Washington D.C. - The American Immigration Council applauds today's Supreme Court decision on the right to counsel for noncitizens charged with committing a crime. The Court held that criminal defense lawyers must advise their noncitizen clients about the risk of deportation if they accept a guilty plea. The Court recognized that current immigration laws impose harsh and mandatory deportation consequences onto criminal convictions, and that Congress eliminated from these laws the Attorney General's discretionary authority to cancel removal in meritorious cases. The Court said, "These changes to our immigration law have dramatically raised the stakes of a noncitizen's criminal conviction. The importance of accurate legal advice for noncitizens accused of crimes has never been more important."
The case, Padilla v. Kentucky, involved a Vietnam War veteran who has resided lawfully in the U.S. for over 40 years. His criminal defense lawyer told him not to worry about the immigration consequences of pleading guilty to a crime, but that advice was wrong. In fact, the guilty plea made Mr. Padilla subject to mandatory deportation from the United States. The state of Kentucky said that Mr. Padilla had no right to withdraw his plea when he learned of the deportation consequence. Today's decision reverses the Kentucky court. It also rejected the federal government's position (which had been adopted by several courts) that a noncitizen is protected only from "affirmative misadvice" and not from a lawyer's failure to provide any advice about the immigration consequences of a plea.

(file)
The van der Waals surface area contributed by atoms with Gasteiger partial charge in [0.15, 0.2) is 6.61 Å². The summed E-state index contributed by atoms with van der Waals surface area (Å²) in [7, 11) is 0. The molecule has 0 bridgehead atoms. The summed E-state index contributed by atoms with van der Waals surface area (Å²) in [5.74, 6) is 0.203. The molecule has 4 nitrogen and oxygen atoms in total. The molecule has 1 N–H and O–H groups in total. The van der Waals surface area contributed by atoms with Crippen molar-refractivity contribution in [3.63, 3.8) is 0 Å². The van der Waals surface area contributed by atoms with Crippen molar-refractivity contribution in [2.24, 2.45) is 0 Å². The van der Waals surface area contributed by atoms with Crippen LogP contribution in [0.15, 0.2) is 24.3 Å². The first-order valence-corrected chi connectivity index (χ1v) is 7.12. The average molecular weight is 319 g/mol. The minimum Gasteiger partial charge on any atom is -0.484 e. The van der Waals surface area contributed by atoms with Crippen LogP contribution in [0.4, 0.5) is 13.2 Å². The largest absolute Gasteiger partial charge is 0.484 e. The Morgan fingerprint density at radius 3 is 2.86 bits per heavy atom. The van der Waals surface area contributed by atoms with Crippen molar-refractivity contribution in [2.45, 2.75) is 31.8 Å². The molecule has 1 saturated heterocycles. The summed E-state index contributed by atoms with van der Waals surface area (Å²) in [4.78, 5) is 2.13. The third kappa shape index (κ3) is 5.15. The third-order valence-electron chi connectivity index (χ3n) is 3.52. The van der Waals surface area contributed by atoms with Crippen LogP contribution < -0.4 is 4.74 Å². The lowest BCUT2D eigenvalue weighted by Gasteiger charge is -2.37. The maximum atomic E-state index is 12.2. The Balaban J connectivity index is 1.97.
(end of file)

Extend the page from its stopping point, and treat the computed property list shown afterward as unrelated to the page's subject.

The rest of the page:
"The right to counsel is at the very core of our criminal justice system. The Court affirms that immigrants should not be held accountable when they rely on incorrect advice from their lawyers or where counsel fails to provide any immigration advice at all," said Beth Werlin, an attorney at the American Immigration Council's Legal Action Center. "Today's decision also reminds us that ultimately, the increased criminalization of immigration law and lack of flexibility has resulted in harsh results. Congress should do its part to restore immigration judges' discretion to consider the particular circumstances in a person's case, thus affording each person facing deportation an individualized and fair opportunity to be heard."
The Legal Action Center (LAC) of the American Immigration Council advocates for fundamental fairness in U.S. immigration law. To this end, the LAC engages in impact litigation and appears as amicus curiae (friend of the court) before administrative tribunals and federal courts in significant immigration cases on targeted legal issues. We also provide resources to lawyers litigating immigration cases and serve as a point of contact for lawyers conducting or contemplating immigration litigation. The LAC also works with other immigrants' rights organizations and immigration attorneys across the United States to promote the just and fair administration of our immigration laws.
A division of the American Immigration Council.
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